The Craven Herald is coming to the end of its 160th anniversary year – but it was not the first newspaper to be published in the district. Here we look back on the Herald’s history

The Craven Herald was the brainchild of John Tasker, who must have been mortified when, in December 1852, John Garnett, a printer and bookseller at 33 High Street, produced Craven’s first newspaper.

The Skipton Advertiser and Monthly Recorder arrived on the streets in December 1852 – less than a month before Tasker’s Craven Herald and Monthly Advertiser.

The Recorder declared that its object was “to advocate the principles of morality, social science, commerce and agriculture and to promote the best interests of the town and the district”.

At first an editorial committee controlled the content of this periodical but as this disintegrated, Garnett ill-advisedly started a matrimonial column setting forth the qualifications – mental and otherwise – of eligible young ladies in the town. Worse, he added their initials so there could be little doubt of their identity.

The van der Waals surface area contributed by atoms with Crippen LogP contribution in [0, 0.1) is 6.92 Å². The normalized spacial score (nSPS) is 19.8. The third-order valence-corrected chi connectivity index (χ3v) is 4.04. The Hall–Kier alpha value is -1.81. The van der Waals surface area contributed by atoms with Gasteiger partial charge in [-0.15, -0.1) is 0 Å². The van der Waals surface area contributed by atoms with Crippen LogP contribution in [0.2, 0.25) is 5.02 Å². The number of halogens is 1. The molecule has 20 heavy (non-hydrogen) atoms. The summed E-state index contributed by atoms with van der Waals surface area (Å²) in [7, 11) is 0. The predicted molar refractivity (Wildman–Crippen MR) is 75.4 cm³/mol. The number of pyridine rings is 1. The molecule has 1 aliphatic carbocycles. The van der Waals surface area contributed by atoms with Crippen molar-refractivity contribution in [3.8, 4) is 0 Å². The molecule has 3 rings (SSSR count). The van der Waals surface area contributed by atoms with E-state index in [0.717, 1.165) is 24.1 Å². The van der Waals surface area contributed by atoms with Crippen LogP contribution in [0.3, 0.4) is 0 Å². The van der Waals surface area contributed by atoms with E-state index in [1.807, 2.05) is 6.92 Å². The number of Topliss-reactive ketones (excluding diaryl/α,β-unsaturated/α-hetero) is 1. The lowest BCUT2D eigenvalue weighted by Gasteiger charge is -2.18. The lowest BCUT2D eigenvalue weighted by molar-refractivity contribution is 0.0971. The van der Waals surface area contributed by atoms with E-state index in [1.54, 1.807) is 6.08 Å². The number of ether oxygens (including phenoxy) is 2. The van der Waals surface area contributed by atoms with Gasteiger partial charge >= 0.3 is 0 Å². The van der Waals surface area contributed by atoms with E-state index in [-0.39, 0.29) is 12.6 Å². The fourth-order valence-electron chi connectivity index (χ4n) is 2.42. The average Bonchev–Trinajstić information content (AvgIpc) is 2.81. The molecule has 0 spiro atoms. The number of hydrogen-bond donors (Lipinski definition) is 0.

Enraged spinsters and indignant mothers raised a storm of protest in which the Advertiser floundered. Garnett sold up his business and left the town in January 1856.

The first edition of the Craven Herald appeared on January 1, 1853, was priced at one penny, was slightly bigger than A4 and had news on the front - in fact that was the only news in the edition.

Its whole tone and content was far removed from what a modern reader would expect from as newspaper. In fact, Mr Tasker did not even claim that his new publication would be a conveyor of news. It was, he declared, “a journal of literature and science”.

In humble, beseeching language, Mr Tasker set forth his hopes for the future: “We shall endeavour to render our periodical as extensively interesting and useful as we are capable. We guarantee diligence and earnestness in our efforts to amuse and instruct; of our ability and success therein, our readers will be the judge.”

The Advertiser and Herald were soon joined in the fray by the Home Visitor, which made its first appearance in August 1854. It was the work of the Skipton Temperance Society.

Mainly an advertising sheet, it was run by John Dawson, a young man with an interest in moral and religious movements and it was this paper which was to develop to become the Craven Pioneer, whose title is today still incorporated in our masthead.

In 1858, the paper adopted the unwieldy title of the Craven Pioneer and Craven Chronicle and Advertiser and, in 1865, control passed from the Temperance Society to Edmondson and Co, a printing business, with the editor, John Dawson, as a sleeping partner.